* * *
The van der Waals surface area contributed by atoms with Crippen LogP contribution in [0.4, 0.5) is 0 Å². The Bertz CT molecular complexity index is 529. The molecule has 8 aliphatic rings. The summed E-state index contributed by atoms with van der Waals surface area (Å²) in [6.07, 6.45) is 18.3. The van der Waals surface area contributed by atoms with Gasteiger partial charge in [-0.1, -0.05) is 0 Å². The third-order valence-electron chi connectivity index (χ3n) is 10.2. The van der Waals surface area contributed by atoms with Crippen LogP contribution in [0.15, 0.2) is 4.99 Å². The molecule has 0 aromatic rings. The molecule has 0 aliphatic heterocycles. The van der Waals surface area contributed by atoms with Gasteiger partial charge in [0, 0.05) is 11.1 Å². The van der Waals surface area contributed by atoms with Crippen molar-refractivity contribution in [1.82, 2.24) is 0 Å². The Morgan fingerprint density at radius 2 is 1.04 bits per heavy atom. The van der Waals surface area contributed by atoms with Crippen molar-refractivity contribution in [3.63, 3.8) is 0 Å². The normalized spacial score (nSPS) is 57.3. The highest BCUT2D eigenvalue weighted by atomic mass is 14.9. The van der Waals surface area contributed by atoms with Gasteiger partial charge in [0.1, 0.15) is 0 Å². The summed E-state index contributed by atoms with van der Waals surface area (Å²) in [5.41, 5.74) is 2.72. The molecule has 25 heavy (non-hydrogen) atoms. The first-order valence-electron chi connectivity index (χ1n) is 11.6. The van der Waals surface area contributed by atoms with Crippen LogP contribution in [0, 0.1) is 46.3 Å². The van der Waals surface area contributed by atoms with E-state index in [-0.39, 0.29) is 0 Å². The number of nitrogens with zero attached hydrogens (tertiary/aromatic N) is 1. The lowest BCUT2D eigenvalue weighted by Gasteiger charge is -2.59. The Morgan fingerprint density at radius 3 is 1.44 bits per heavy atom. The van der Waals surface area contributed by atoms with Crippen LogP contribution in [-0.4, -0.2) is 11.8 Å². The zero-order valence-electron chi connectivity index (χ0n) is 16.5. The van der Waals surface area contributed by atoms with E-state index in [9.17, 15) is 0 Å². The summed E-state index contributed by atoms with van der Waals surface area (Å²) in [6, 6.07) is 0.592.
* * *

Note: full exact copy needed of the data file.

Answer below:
The van der Waals surface area contributed by atoms with Crippen LogP contribution in [0.4, 0.5) is 0 Å². The Bertz CT molecular complexity index is 529. The molecule has 8 aliphatic rings. The summed E-state index contributed by atoms with van der Waals surface area (Å²) in [6.07, 6.45) is 18.3. The van der Waals surface area contributed by atoms with Gasteiger partial charge in [-0.1, -0.05) is 0 Å². The third-order valence-electron chi connectivity index (χ3n) is 10.2. The van der Waals surface area contributed by atoms with Crippen LogP contribution in [0.15, 0.2) is 4.99 Å². The molecule has 0 aromatic rings. The molecule has 0 aliphatic heterocycles. The van der Waals surface area contributed by atoms with Gasteiger partial charge in [0, 0.05) is 11.1 Å². The van der Waals surface area contributed by atoms with Crippen molar-refractivity contribution in [1.82, 2.24) is 0 Å². The Morgan fingerprint density at radius 2 is 1.04 bits per heavy atom. The van der Waals surface area contributed by atoms with Crippen molar-refractivity contribution in [3.63, 3.8) is 0 Å². The normalized spacial score (nSPS) is 57.3. The highest BCUT2D eigenvalue weighted by atomic mass is 14.9. The van der Waals surface area contributed by atoms with Gasteiger partial charge in [0.1, 0.15) is 0 Å². The summed E-state index contributed by atoms with van der Waals surface area (Å²) in [5.41, 5.74) is 2.72. The molecule has 25 heavy (non-hydrogen) atoms. The first-order valence-electron chi connectivity index (χ1n) is 11.6. The van der Waals surface area contributed by atoms with Crippen LogP contribution in [0, 0.1) is 46.3 Å². The van der Waals surface area contributed by atoms with E-state index in [-0.39, 0.29) is 0 Å². The number of nitrogens with zero attached hydrogens (tertiary/aromatic N) is 1. The lowest BCUT2D eigenvalue weighted by Gasteiger charge is -2.59. The Morgan fingerprint density at radius 3 is 1.44 bits per heavy atom. The van der Waals surface area contributed by atoms with Crippen LogP contribution in [-0.4, -0.2) is 11.8 Å². The zero-order valence-electron chi connectivity index (χ0n) is 16.5. The van der Waals surface area contributed by atoms with E-state index in [9.17, 15) is 0 Å². The summed E-state index contributed by atoms with van der Waals surface area (Å²) in [6, 6.07) is 0.592.